By now you all know the drill. Once a month a bunch of architects get together to collectively post a blog of an identical title/theme and it has been dubbed Architalks. This month marks the 5th edition. I missed last month because I got too lazy busy, but we’re back with the topic of a favorite place. Here it goes.

Architects think a lot about place and about our experience within it. We create the place but most importantly we are trying to create an experience beyond the simple mechanics of a building. I’ve talked a lot about this over the last couple of years – the value of an architects services and the different expertise and perspective that we bring to a project, but today I want to talk about place in a different context, one that is much more personal and maybe even a little spiritual. If that makes you uncomfortable…well, I don’t really care. Keep reading anyway.



As an architect I deal with buildings. It is my job to create man made works of architecture that sit upon the ground and take the place of natural ecosystems. Yet my favorite places are in direct contradiction to my job, my passion. My favorite places to be are where no buildings have ever been, places that are natural and pure and uncorrupted by mankind. This is a relatively new change for me. If you had asked me the same question 3 years ago I would have said that my favorite place would be a dense urban inner city. But 3 years ago was a major change for me and my family. We packed up and moved from Jacksonville, Florida (one of the largest cities in the United States) to Little Rock, Arkansas. Just for comparison and culture shock purposes, the population of Duval County, Florida is larger than the population of the state of Arkansas. More people lived within a mile of my house in Jacksonville than live in the City of Little Rock.

When we first moved here we were of course a little shocked by the pace of life, but very soon settled in and came to love our new home very quickly. A few weeks later we went on our first hiking adventure which amounted to a 10 minute drive. We climbed Pinnacle Mountain (about 700 feet) and I got my first look at Arkansas from the top. I fell madly in love with my new home at that moment. I also just stood nearly dumbstruck at the magnificent creation splayed out before me. The winding Arkansas River, the hills and mountains surrounding, the plains and valleys between the rises, the birds soaring below me. Since then we have hiked a number of mountains in Arkansas with still more on our list. Each time my awe is renewed and I fall in love with Arkansas all over again.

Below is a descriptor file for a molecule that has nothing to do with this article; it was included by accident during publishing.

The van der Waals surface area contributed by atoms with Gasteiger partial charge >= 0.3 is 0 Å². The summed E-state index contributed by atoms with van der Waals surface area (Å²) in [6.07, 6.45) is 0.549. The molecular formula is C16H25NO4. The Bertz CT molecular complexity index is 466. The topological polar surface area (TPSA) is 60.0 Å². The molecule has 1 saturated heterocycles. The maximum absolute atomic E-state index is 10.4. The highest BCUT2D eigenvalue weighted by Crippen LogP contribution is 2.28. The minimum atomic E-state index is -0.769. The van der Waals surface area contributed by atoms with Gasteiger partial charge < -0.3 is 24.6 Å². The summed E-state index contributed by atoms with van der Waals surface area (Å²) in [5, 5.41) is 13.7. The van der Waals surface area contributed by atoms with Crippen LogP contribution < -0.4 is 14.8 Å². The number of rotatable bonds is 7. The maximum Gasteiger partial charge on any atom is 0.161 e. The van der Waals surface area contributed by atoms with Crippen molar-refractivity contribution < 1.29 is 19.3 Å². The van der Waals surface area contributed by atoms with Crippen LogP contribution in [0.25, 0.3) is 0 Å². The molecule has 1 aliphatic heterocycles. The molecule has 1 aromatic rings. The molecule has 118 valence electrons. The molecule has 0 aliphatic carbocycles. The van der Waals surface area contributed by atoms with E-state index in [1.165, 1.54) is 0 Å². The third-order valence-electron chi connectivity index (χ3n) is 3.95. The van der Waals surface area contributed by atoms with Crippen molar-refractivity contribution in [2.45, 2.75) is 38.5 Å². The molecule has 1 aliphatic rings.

Being out in nature, separated from the bustle and buzz of modern day life, is the most wonderful thing I’ve ever experienced and like an addict I’m always searching for an excuse to get back, to explore some new wilderness that I haven’t been to yet. This world has so much to offer and I hope to see as much of it as I can before I’m done.


Some may think that it’s ironic that an architect would find such peace and happiness in nature completely removed from the built environment. And it probably is and even a little strange. But then, in my practice, I try to bring some harmony between the built and the natural. Some of the easy tools I use are natural daylighting, passive cooling (breezes) and wide open floor plans that allow air circulation with large openings that blur the line between in and out. And really the goal of any architect should be a harmony with nature. After all nature is permanent and the more we blur the line between built and unbuilt the more permanent our buildings become.

Other Architalks Peeps:

Enoch Sears – Business of Architecture

Matthew Stanfield – FIELD9:Architecture

Marica McKeel – Studio MM

Lee Calisti, AIA – Think Architect

Evan Troxel – Archispeak Podcast/TRXL

Lora Teagarden – L2 Design LLC

Cormac Phalen – Cormac Phalen

Andrew Hawkins, AIA – Hawkins Architecture, Inc.

Jes Stafford – Modus Operandi Design

Michelle Grace Hottel – Michelle Grace Hottel, Architect

Meghana Joshi – IRA Consultants, Inc.

Michael Riscica – Young Architect

Stephen Ramos – Buildings Are Cool

Brian Paletz – The Emerging Architect

Tara Imani – Tara Imani Designs, LLC

Jonathan Brown – Proto-Architecture

Eric Wittman – Intern Life


Lisa Saldivar